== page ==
“Together, this ensemble of electronic techniques called into being a new world – a peek-a-boo world, where now this event, now that, pops into view for a moment, then vanishes again… a world that is, like the child’s game of peek-a-boo, entirely self-contained. But like peek-a-boo, it is also endlessly entertaining.” – Neil Postman

I read this statement by Postman and it led me to really analyze aspects of our social environment, including news (about which Postman writes extensively). A friend and I were recently talking about the news because she feels compelled to be better informed. We had a lengthy discussion about news and what it means to be “informed”.

I am torn on the subject as a whole. I feel as though I should have a better grasp on the happenings of the world as I am a part of it, but I don’t care to immerse myself too deeply, nor do I know when enough information is enough (back to that in a minute). While I have an interest in information about, for example, the genocide in Darfur, there are many “newsworthy” stories reported daily that I do not care about or need to know. I feel as though society disapproves of my deliberate naiveté, but why does it really matter to anyone?

I no longer watch the news because I find it incredibly disheartening; many of the stories are full of the horrible things people are doing to each other. Maybe I’m too empathetic, but I find myself very affected by the news. I’m a sensitive person, but perhaps I’m more easily upset because I watch/read it so rarely. Perhaps that turns a harsh light on our society’s desensitization to these events. Postman talks about the effects of hearing 45-second reports on various stories – murders, robberies, etc. Regardless of how upset these stories make any person feel, they will always be followed by a commercial break and, after the news program ends, a sitcom or some other entertaining show. We’ve trained ourselves to remove the coherence of the events and have molded a “world of fragments, where events stand alone, stripped of any connection to the past, or to the future, or to other events” (Postman).

And we can do nothing to stop, help or change most of these bits of news – they’ve already happened. I also feel like certain people keep up with the news simply to have something to discuss – to be “in the loop” when someone asks, “Did you hear about the  ______ that happened in ______?” Not everyone fits into this category, but some do.

The friend that suggested Postman to me in the first place is fond of the following quote:

“… There has been no worthwhile discussion, let alone widespread understanding, of what information is and how it gives direction to a culture.” – Neil Postman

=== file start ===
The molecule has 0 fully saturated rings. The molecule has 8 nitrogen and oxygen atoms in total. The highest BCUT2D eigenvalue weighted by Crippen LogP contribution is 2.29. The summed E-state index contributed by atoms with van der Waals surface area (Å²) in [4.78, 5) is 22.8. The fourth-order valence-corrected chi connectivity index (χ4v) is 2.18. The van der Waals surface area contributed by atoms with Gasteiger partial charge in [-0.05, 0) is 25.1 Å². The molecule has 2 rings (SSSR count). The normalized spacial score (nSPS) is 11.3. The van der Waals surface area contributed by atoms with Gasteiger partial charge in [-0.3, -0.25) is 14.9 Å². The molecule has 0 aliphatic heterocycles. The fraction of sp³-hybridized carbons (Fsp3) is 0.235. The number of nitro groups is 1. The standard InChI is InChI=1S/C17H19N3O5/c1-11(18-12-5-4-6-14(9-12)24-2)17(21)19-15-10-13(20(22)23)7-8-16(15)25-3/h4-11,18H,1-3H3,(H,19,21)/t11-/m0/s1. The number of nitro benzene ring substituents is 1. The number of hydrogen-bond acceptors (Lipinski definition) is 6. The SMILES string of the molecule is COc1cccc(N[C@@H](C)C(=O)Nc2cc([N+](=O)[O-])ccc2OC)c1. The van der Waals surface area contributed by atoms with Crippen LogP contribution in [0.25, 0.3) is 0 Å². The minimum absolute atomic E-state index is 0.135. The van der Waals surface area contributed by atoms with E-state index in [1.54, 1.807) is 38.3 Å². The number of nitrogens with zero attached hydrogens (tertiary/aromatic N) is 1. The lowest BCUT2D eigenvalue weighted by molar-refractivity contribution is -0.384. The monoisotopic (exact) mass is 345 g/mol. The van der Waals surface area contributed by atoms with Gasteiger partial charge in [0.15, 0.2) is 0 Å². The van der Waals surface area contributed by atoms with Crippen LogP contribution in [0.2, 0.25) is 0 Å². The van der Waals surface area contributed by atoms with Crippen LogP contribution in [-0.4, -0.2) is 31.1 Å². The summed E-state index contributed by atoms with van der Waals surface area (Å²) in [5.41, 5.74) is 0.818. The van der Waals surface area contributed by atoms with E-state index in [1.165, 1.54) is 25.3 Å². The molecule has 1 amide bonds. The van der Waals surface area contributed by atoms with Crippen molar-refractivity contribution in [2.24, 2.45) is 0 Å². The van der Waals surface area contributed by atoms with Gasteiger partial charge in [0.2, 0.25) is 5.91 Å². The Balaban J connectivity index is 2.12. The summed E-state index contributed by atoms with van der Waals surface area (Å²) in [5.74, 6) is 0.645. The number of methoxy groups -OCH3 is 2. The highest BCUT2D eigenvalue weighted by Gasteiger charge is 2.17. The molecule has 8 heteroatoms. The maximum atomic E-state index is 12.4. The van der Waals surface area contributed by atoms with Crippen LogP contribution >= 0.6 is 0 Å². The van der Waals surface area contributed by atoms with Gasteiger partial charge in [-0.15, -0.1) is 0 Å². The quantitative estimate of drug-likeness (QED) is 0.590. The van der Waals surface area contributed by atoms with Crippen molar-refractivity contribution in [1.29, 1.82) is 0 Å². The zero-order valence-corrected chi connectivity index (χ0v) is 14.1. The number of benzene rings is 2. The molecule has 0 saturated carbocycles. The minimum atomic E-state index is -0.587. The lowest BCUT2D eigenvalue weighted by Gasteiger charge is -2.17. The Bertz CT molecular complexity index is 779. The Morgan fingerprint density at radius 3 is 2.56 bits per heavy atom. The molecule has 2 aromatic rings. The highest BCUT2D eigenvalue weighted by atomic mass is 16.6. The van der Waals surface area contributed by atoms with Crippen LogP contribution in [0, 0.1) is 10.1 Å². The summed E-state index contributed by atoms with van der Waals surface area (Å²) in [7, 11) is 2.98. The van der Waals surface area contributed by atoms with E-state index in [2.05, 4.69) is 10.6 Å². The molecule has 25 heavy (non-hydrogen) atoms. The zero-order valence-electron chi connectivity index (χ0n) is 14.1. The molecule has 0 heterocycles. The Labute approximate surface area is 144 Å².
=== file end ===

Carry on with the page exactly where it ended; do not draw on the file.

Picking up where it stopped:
Though people feel an innate hunger to consume ever-increasing amounts of information, does anyone ever question why?


One thought on “peek-a-boo.

  1. Dave

    Here are a couple quotes that I think might pertain to the discussion of whether the news is the best or even a good way to be informed about the world:

    “So again, we have almost up to the last instant trusted the newspapers as organs of public opinion. Just recently some of us have seen (not slowly, but with a start) that they are obviously nothing of the kind. They are, by the nature of the case, the hobbies of a few rich men. We have not any need to rebel against antiquity; we have to rebel against novelty. It is the new rulers, the capitalist or the editor, who really hold up the modern world. There is no fear that a modern king will attempt to override the constitution; it is more likely that he will ignore the constitution and work behind its back; he will take no advantage of his kingly power; it is more likely that he will take advantage of his kingly powerlessness, of the fact that he is free from criticism and publicity. For the king is the most private person of our time. It will not be necessary for any one to fight again against the proposal of a censorship of the press. We do not need a censorship of the press. We have a censorship by the press.” – G.K. Chesterton, “Orthodoxy”

    “Language…does not permit the consideration of all aspects of behavior at once. An individual who wishes to speak or write about an event must use language which by necessity refers to some selected aspect of that event. A listener is capable of understanding the event in its entirety only after having studied not one but a great many selected aspects. Because this procedure is very time-consuming and renders written reports rather bulky, shortcuts are frequently taken and consequently many details are omitted. When fewer words are used and a lesser number of aspects are treated, the listener is inclined to pay too much attention to what is mentioned and disregard that which is omitted. This peculiarity of language and the resulting difficulties in the description of behavior have brought about certain verbal classifications which are not based upon the characteristics of pathology but rather upon those of the human reporter and the language he uses.” – J. Ruesch, “Disturbed Communication”

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